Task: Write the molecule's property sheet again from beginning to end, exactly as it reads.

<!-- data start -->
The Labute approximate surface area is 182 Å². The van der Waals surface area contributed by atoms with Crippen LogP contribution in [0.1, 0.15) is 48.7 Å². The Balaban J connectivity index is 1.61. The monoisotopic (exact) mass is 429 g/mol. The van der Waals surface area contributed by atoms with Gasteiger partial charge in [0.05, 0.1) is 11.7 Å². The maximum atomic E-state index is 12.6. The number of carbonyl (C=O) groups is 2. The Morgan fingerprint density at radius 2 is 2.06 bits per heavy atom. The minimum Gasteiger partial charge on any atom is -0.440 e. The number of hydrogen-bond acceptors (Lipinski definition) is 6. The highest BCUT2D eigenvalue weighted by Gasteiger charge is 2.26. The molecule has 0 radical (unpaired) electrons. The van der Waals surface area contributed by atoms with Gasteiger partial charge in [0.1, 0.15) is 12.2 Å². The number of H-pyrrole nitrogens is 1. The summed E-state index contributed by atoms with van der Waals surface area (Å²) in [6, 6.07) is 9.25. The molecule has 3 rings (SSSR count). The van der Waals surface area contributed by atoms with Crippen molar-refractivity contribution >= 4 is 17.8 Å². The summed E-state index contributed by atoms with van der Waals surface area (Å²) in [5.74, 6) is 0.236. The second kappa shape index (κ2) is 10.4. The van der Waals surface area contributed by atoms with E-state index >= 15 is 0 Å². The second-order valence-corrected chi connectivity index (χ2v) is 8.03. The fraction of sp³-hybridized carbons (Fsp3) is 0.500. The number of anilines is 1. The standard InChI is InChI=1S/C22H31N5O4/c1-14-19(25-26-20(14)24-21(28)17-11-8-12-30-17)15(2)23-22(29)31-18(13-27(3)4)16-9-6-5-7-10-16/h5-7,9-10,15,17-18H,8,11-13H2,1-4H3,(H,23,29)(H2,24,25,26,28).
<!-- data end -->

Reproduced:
The Labute approximate surface area is 182 Å². The van der Waals surface area contributed by atoms with Crippen LogP contribution in [0.1, 0.15) is 48.7 Å². The Balaban J connectivity index is 1.61. The monoisotopic (exact) mass is 429 g/mol. The van der Waals surface area contributed by atoms with Gasteiger partial charge in [0.05, 0.1) is 11.7 Å². The maximum atomic E-state index is 12.6. The number of carbonyl (C=O) groups is 2. The Morgan fingerprint density at radius 2 is 2.06 bits per heavy atom. The minimum Gasteiger partial charge on any atom is -0.440 e. The number of hydrogen-bond acceptors (Lipinski definition) is 6. The highest BCUT2D eigenvalue weighted by Gasteiger charge is 2.26. The molecule has 0 radical (unpaired) electrons. The van der Waals surface area contributed by atoms with Gasteiger partial charge in [0.1, 0.15) is 12.2 Å². The number of H-pyrrole nitrogens is 1. The summed E-state index contributed by atoms with van der Waals surface area (Å²) in [6, 6.07) is 9.25. The molecule has 3 rings (SSSR count). The van der Waals surface area contributed by atoms with Crippen molar-refractivity contribution >= 4 is 17.8 Å². The summed E-state index contributed by atoms with van der Waals surface area (Å²) in [5.74, 6) is 0.236. The second kappa shape index (κ2) is 10.4. The van der Waals surface area contributed by atoms with E-state index >= 15 is 0 Å². The second-order valence-corrected chi connectivity index (χ2v) is 8.03. The fraction of sp³-hybridized carbons (Fsp3) is 0.500. The number of anilines is 1. The standard InChI is InChI=1S/C22H31N5O4/c1-14-19(25-26-20(14)24-21(28)17-11-8-12-30-17)15(2)23-22(29)31-18(13-27(3)4)16-9-6-5-7-10-16/h5-7,9-10,15,17-18H,8,11-13H2,1-4H3,(H,23,29)(H2,24,25,26,28).